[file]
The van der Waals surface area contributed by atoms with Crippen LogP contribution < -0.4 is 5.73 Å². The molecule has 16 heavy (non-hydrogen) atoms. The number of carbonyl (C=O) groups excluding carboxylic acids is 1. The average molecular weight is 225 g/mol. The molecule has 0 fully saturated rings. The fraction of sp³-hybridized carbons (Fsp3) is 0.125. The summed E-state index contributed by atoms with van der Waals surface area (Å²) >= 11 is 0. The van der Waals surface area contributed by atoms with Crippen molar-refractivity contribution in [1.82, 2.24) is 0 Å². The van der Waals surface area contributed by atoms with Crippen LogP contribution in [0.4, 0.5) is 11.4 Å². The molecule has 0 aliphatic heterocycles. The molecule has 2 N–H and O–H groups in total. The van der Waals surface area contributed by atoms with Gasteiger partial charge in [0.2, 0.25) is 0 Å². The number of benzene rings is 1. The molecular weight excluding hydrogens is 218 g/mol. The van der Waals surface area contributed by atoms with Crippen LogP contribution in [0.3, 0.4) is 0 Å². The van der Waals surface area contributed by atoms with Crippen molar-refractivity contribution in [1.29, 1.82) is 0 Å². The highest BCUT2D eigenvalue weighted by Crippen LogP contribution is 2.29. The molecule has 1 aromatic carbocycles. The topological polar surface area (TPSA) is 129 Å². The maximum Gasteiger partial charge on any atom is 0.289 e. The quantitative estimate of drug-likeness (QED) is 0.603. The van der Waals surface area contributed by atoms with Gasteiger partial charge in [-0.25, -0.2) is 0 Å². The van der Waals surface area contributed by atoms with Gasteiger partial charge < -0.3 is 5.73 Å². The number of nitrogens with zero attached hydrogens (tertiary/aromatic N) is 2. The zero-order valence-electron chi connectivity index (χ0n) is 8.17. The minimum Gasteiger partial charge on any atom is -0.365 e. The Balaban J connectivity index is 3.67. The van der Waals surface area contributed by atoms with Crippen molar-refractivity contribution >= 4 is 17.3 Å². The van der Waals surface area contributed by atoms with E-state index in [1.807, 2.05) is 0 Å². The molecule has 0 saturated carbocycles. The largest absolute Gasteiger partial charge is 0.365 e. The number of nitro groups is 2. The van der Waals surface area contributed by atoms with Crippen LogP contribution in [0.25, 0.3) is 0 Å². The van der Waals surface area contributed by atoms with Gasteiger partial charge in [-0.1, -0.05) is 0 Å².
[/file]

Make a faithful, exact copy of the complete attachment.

The van der Waals surface area contributed by atoms with Crippen LogP contribution < -0.4 is 5.73 Å². The molecule has 16 heavy (non-hydrogen) atoms. The number of carbonyl (C=O) groups excluding carboxylic acids is 1. The average molecular weight is 225 g/mol. The molecule has 0 fully saturated rings. The fraction of sp³-hybridized carbons (Fsp3) is 0.125. The summed E-state index contributed by atoms with van der Waals surface area (Å²) >= 11 is 0. The van der Waals surface area contributed by atoms with Crippen molar-refractivity contribution in [1.82, 2.24) is 0 Å². The van der Waals surface area contributed by atoms with Crippen LogP contribution in [0.4, 0.5) is 11.4 Å². The molecule has 0 aliphatic heterocycles. The molecule has 2 N–H and O–H groups in total. The van der Waals surface area contributed by atoms with Gasteiger partial charge in [0.2, 0.25) is 0 Å². The number of benzene rings is 1. The molecular weight excluding hydrogens is 218 g/mol. The van der Waals surface area contributed by atoms with Crippen LogP contribution in [0.3, 0.4) is 0 Å². The van der Waals surface area contributed by atoms with Crippen molar-refractivity contribution in [1.29, 1.82) is 0 Å². The highest BCUT2D eigenvalue weighted by Crippen LogP contribution is 2.29. The molecule has 1 aromatic carbocycles. The topological polar surface area (TPSA) is 129 Å². The maximum Gasteiger partial charge on any atom is 0.289 e. The quantitative estimate of drug-likeness (QED) is 0.603. The van der Waals surface area contributed by atoms with Gasteiger partial charge in [-0.25, -0.2) is 0 Å². The van der Waals surface area contributed by atoms with Gasteiger partial charge < -0.3 is 5.73 Å². The number of nitrogens with zero attached hydrogens (tertiary/aromatic N) is 2. The zero-order valence-electron chi connectivity index (χ0n) is 8.17. The minimum Gasteiger partial charge on any atom is -0.365 e. The Balaban J connectivity index is 3.67. The van der Waals surface area contributed by atoms with Crippen molar-refractivity contribution >= 4 is 17.3 Å². The van der Waals surface area contributed by atoms with E-state index in [1.807, 2.05) is 0 Å². The molecule has 0 saturated carbocycles. The largest absolute Gasteiger partial charge is 0.365 e. The number of nitro groups is 2. The van der Waals surface area contributed by atoms with Crippen LogP contribution in [0.25, 0.3) is 0 Å². The van der Waals surface area contributed by atoms with Gasteiger partial charge in [-0.1, -0.05) is 0 Å².